Three fully vaccinated residents of an Ottawa long-term care home have died of COVID-19 in recent weeks, the company that operates the long-term care home has confirmed.
“We are saddened to confirm that three residents at Extendicare Medex recently passed away,” said Extendicare spokesperson Laura Gallant.
The three residents of the long-term care home, which is located in Nepean, were all vaccinated in January and had received two doses, Gallant said.
Gallant said the highly transmissible COVID-19 variant first identified in South Africa was detected in all three residents.
“We have been in close contact with each resident’s family to offer our support and share in their grief,” said Gallant. No other details about the residents were released.
The deaths were part of an outbreak at the home that included nine residents and nine staff members. The outbreak began on April 11 and was declared over by Ottawa Public Health as of May 14, said Gallant. There are no other outbreaks at Extendicare homes in the province.
Since the COVID-19 vaccination rollout began, deaths in long-term care homes have plummeted dramatically. The vast majority of long-term care residents across the province have received two doses.
Research done by Public Health Ontario between Dec. 14, 2020, and April 17, 2021, found no so-called “breakthrough” deaths among people who had been fully vaccinated in Ontario. Breakthrough refers to infections after complete vaccination.
Of the almost 3.5 million vaccinated individuals, only 0.06 per cent (2,223 individuals) became infected when they were partially vaccinated or fully vaccinated, Public Health Ontario found. Most of them were not fully protected when they acquired their infection.
In a statement, Ottawa Public Health noted that no vaccine provides 100 per cent efficacy against COVID-19 and said people need to continue to follow public health guidelines “until the viral circulation in the population is reduced by a considerable amount.”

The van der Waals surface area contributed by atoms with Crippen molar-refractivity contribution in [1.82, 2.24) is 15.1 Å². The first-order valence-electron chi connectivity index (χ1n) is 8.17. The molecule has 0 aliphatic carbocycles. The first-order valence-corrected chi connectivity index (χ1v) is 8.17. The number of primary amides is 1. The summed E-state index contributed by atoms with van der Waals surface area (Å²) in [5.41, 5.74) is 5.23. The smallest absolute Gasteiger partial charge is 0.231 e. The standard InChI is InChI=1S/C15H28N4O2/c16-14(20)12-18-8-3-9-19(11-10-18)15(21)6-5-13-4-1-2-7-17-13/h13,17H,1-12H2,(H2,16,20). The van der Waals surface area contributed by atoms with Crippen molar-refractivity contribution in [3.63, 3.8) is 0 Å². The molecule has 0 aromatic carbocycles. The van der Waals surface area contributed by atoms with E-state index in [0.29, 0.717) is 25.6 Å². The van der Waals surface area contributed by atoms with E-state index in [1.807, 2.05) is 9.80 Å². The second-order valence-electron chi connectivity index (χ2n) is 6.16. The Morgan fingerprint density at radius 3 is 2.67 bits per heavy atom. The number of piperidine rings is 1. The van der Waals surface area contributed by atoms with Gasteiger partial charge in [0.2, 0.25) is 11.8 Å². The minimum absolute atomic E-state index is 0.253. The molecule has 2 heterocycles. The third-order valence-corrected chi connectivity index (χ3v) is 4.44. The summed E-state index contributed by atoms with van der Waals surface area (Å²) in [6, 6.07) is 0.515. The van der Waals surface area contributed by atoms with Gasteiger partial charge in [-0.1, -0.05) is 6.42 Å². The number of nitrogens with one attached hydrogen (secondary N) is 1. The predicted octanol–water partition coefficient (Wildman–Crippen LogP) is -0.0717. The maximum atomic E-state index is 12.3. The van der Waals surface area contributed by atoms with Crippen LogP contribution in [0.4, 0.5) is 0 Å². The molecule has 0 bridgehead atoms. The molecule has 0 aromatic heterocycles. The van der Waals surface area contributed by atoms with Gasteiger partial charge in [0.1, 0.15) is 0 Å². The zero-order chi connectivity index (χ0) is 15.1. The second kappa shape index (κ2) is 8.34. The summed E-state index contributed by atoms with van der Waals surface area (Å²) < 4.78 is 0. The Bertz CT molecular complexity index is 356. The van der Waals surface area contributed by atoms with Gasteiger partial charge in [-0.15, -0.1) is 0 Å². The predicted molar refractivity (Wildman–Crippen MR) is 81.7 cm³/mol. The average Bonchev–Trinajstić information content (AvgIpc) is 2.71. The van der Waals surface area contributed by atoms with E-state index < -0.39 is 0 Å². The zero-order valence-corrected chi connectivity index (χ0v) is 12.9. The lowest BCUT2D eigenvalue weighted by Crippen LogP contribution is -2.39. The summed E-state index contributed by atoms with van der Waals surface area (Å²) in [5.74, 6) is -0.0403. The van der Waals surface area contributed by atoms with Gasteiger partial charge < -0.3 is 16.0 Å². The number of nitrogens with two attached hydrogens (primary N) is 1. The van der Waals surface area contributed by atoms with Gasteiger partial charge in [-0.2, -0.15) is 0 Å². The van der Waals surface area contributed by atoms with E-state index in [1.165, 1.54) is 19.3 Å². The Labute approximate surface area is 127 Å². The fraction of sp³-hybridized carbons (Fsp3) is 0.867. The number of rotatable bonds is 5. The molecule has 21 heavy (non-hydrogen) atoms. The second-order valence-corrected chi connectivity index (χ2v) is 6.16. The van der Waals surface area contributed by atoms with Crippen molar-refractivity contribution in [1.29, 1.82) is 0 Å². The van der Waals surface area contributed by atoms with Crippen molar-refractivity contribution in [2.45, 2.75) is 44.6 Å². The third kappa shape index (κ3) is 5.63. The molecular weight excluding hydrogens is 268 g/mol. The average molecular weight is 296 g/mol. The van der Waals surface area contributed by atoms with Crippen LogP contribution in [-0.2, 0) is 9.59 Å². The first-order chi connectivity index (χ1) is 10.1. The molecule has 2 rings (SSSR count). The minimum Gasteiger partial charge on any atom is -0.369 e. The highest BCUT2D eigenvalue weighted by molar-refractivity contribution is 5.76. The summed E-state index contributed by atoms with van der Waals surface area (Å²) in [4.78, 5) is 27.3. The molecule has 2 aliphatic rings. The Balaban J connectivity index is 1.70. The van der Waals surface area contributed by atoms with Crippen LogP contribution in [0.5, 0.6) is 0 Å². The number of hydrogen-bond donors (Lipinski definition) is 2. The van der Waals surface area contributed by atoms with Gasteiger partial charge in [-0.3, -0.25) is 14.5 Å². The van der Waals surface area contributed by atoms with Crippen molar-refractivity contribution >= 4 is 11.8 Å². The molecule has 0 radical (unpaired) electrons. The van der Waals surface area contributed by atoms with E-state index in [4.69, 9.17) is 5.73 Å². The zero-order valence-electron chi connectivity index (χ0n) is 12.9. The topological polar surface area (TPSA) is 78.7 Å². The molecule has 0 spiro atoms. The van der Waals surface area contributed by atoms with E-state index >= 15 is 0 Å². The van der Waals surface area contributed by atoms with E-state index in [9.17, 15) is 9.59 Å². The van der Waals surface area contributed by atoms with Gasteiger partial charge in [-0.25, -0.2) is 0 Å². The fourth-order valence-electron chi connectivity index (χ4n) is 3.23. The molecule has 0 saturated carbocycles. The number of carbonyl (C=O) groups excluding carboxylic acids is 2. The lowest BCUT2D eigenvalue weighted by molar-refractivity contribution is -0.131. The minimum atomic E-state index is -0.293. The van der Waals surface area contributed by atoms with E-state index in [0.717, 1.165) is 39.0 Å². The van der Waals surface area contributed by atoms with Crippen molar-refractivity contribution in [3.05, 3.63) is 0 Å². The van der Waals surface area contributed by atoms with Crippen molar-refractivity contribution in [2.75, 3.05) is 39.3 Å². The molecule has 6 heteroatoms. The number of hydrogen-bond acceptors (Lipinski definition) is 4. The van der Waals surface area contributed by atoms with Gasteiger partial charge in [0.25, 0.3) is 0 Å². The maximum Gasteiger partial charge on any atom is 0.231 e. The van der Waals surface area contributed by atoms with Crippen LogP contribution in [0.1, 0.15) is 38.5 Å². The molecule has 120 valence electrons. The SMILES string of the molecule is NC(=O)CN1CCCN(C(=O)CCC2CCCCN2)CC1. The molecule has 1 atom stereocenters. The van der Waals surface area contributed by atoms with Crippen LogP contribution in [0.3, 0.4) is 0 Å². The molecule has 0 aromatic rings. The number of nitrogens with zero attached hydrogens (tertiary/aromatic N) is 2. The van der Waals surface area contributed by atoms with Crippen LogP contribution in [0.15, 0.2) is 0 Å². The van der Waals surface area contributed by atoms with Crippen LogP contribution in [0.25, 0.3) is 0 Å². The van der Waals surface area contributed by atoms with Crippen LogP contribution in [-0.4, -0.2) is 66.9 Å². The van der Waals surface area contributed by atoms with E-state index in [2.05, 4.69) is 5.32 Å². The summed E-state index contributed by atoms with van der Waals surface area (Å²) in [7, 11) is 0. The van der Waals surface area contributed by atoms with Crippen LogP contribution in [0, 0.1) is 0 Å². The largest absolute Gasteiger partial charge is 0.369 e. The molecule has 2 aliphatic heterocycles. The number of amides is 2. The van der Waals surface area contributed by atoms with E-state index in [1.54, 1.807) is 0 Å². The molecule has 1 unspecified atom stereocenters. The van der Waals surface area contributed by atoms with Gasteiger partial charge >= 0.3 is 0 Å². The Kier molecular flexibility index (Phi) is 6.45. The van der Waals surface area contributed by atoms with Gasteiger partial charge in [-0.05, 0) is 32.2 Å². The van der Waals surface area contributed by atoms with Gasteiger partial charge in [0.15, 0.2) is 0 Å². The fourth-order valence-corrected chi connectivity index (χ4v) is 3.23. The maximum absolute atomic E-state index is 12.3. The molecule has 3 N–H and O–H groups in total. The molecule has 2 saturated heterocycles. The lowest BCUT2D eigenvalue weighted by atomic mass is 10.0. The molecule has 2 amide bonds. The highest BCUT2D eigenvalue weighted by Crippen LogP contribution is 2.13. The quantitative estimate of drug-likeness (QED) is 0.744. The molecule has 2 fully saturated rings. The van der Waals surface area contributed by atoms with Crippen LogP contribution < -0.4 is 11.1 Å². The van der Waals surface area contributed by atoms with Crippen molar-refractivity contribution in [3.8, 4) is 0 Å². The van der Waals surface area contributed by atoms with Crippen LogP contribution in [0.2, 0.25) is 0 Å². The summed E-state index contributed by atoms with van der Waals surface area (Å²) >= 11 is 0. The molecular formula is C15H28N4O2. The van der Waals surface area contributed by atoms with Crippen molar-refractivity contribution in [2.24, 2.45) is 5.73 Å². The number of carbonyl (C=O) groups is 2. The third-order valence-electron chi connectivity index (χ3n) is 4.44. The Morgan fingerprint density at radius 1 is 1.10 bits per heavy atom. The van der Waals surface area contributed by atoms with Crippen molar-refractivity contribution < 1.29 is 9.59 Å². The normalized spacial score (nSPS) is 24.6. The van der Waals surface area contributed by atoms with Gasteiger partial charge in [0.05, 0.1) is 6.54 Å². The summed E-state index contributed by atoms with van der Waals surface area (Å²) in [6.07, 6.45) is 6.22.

Since mass vaccination of long-term care residents was complete earlier this year, there have been few large and fewer deadly outbreaks in homes across the province, in stark contrast to the first and second waves of the pandemic during which nearly 4,000 long-term care residents died.
Two residents of Sarsfield Colonial Home died of COVID-19 between February and March, according to OPH data. It is not known whether they were fully or partially vaccinated. There have been no other long-term care deaths recorded by OPH since winter.
“Vaccination has reduced the rate of COVID infection in older adults in long-term care and retirement homes significantly and will help keep individuals from getting seriously ill if they contract COVID-19. This includes reducing the rates of hospitalizations and deaths among people who are greatest risk of these outcomes,” OPH said in a statement.
Real world research from Israel suggests the variant first identified in South Africa may be more successful at breaking through the protection provided by Pfizer vaccines, although all existing vaccines are generally effective at stopping severe illness.
Like other variants of concern, including B117 first identified in the U.K. and now dominant in Ontario, B1351, first identified in South Africa, is more transmissible than the original variant of COVID-19.
Gallant of Extendicare said the company is working to prevent any more outbreaks.
“We continue to be vigilant by testing all staff and visitors to our homes with rapid, on-site testing. We will continue to do so until the threat of variant strains has passed.”
OPH works with facilities experiencing outbreaks “and supports them with the implementation of appropriate infection prevention and control measures to reduce the severity and duration of the outbreak until it can be declared over”. These measures may include isolation for those testing positive and high-risk contacts, increased cleaning and sanitation protocols, and educational reminders about effective mask use, hand hygiene and personal protective equipment, OPH said.